Posts for: December, 2020
Hammertoe involves the twisting or abnormal downward bending of a toe at the first joint. It can affect any toe, though it most commonly affects the lesser toes (the second through fifth toes). This condition is more common in women than in men. The team of expert podiatrists at Clintonville Foot & Ankle Group in Columbus and Dublin OH specializes in the treatment of foot and ankle conditions including hammertoe.
Types of Hammertoe
There are two types of hammertoe:
- Flexible: Flexible hammertoe is the less serious of the two types because, at this point, the toes are still able to bend and straighten at the affected joint. Typically, this type of hammertoe is diagnosed and treated early in the development of the condition.
- Rigid: Rigid hammertoe occurs when the symptoms are not treated early in the onset of the condition or in arthritis sufferers. Rigid hammertoe causes the tendons in the affected to become taut, twisting, and immobilizing the joint.
Treatment for Hammertoe
Columbus residents who have hammertoe may use the following treatments to alleviate discomfort:
- Positioning pads around the affected toe to reduce pressure and rebalance the muscles.
- Wearing orthotic devices in the shoes to rebalance the alignment of the toes and feet.
- Taking over-the-counter anti-inflammatory medications to reduce pain.
If hammertoe is causing you severe pain, at-home treatments have not been successful, or you are suffering from rigid hammertoe, your doctor may recommend surgery. Surgery may involve removing bone spurs and realigning the affected joint, releasing a taut tendon, repositioning a tendon, or correcting the toe’s alignment with a metal pin.
If you live in Columbus and you are seeking treatment for hammertoes, contact Clintonville Foot & Ankle Group at the Columbus office at (614) 267-8387, or the Dublin office at (614) 761-1466, to request an appointment.
- You experience pain, inflammation, and stiffness in the joints of the foot, particularly the toes
- You experience aching feet, particularly after activity or long periods of standing
- Some parts of your foot may feel oddly warm to the touch or may emanate heat while the rest of the foot feels normal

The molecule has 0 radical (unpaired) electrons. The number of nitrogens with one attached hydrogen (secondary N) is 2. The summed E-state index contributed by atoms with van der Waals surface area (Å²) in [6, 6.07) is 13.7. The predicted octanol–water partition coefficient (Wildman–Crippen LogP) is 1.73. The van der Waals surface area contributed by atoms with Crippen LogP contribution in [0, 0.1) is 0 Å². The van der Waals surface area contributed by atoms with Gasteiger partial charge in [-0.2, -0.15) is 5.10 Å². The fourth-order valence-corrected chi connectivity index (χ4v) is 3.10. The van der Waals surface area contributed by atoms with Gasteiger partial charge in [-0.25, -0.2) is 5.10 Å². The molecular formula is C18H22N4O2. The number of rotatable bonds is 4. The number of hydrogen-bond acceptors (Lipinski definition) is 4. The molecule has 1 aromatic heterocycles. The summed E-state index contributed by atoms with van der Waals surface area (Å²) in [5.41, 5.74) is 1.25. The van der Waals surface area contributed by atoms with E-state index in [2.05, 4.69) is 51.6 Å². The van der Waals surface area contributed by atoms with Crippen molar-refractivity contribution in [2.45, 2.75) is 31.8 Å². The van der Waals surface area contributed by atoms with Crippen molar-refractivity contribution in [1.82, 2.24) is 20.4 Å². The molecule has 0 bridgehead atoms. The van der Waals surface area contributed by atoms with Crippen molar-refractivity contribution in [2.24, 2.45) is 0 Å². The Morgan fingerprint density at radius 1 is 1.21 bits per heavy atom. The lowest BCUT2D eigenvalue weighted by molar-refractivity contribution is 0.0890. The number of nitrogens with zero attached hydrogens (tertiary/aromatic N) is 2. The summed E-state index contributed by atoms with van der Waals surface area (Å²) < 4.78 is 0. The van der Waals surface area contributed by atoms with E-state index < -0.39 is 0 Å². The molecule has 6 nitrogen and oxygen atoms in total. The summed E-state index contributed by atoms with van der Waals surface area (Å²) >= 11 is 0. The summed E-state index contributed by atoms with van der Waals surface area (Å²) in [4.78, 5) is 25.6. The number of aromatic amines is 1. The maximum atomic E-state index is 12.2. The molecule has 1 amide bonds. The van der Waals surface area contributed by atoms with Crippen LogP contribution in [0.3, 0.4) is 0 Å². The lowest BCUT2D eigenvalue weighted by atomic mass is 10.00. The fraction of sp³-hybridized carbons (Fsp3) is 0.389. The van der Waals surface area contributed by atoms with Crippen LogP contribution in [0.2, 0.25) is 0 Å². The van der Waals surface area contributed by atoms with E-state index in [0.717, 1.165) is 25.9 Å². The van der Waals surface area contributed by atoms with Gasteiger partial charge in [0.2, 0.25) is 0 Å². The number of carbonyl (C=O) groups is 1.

- The joints of the toes and ankles may swell
What does RA do to the feet and ankles?
Along with painful joints and stiffness, you may also notice other changes to your feet over time. Some of these changes include,
- Hammertoes and claw toes
- Circulation issues (e.g. atherosclerosis; Raynaud’s phenomena)
Since RA is not curable, your podiatrist will focus on crafting a treatment plan that will help to alleviate your symptoms and slow the progression of the disease to prevent severe and irreparable joint damage. Prescription medications known as disease-modifying antirheumatic drugs (DMARDs) are biologics that can reduce inflammation and prevent the progression of the disease.
Of course, there are also lifestyle changes you can make along with taking prescription medication that can also ease symptoms,
- Warm soaks
- Custom insoles or orthotics
- Pain relievers
- Stretching exercises for the feet
- Steroid injections (for targeting severe inflammation)
Most people with RA will eventually develop foot and ankle problems, which is why it’s important to have a podiatrist on your team that can help you manage your RA effectively.
If you have high arches, you may notice them but not experience any problems; however, those with high arches bear more weight on the balls and heels of the feet. Over time, you may develop corns, calluses, hammertoes, painful calf muscles, or foot pain. If you have high arches, a podiatrist can provide you with a variety of ways to support your feet to prevent these problems.
Consider wearing custom orthotics
Orthotics are special devices that are placed inside the shoes to improve stability and to cushion the foot. These devices can reduce shock absorption while standing, walking, or running. While there are over-the-counter orthotics that you can buy, they aren’t specifically designed to fit your feet or treat the issues you’re dealing with.
A podiatrist can provide you with custom-fitted orthotics that can help to support the arches of your feet and distribute weight more evenly among the foot to prevent heel pain and pain in the ball of the foot.
Wear shoes that support your feet
You must be also wearing shoes that can accommodate your high arches, especially if you are on your feet most of the day or participate in physical activities. Those with high arches are prone to stress fractures and ankle sprains, and you must consider shoes that have,
- A high top that can cushion and support the ankles
- A spacious toe box that won’t put pressure on the toes or cause irritation to preexisting deformities such as hammertoes or bunions
- A midsole that has added cushioning to reduce pressure
- A high-abrasion rubber outsole that will provide more durability (especially important for running shoes and athletic footwear)
Talk to your podiatrist about bracing
In some cases, your podiatrist may also recommend bracing the feet and ankles to help stabilize them and provide additional support. If your podiatrist has told you that you also have a drop foot, which means that you have trouble lifting the front of your foot, then bracing may also be a great way to manage this problem and provide a more natural and comfortable gait when walking.
While high arches alone aren’t a cause for concern it can be good to know about potential issues that it can cause along the way so you can take the necessary precautions now to protect your feet. If you are dealing with foot pain or other problems, a podiatrist can help.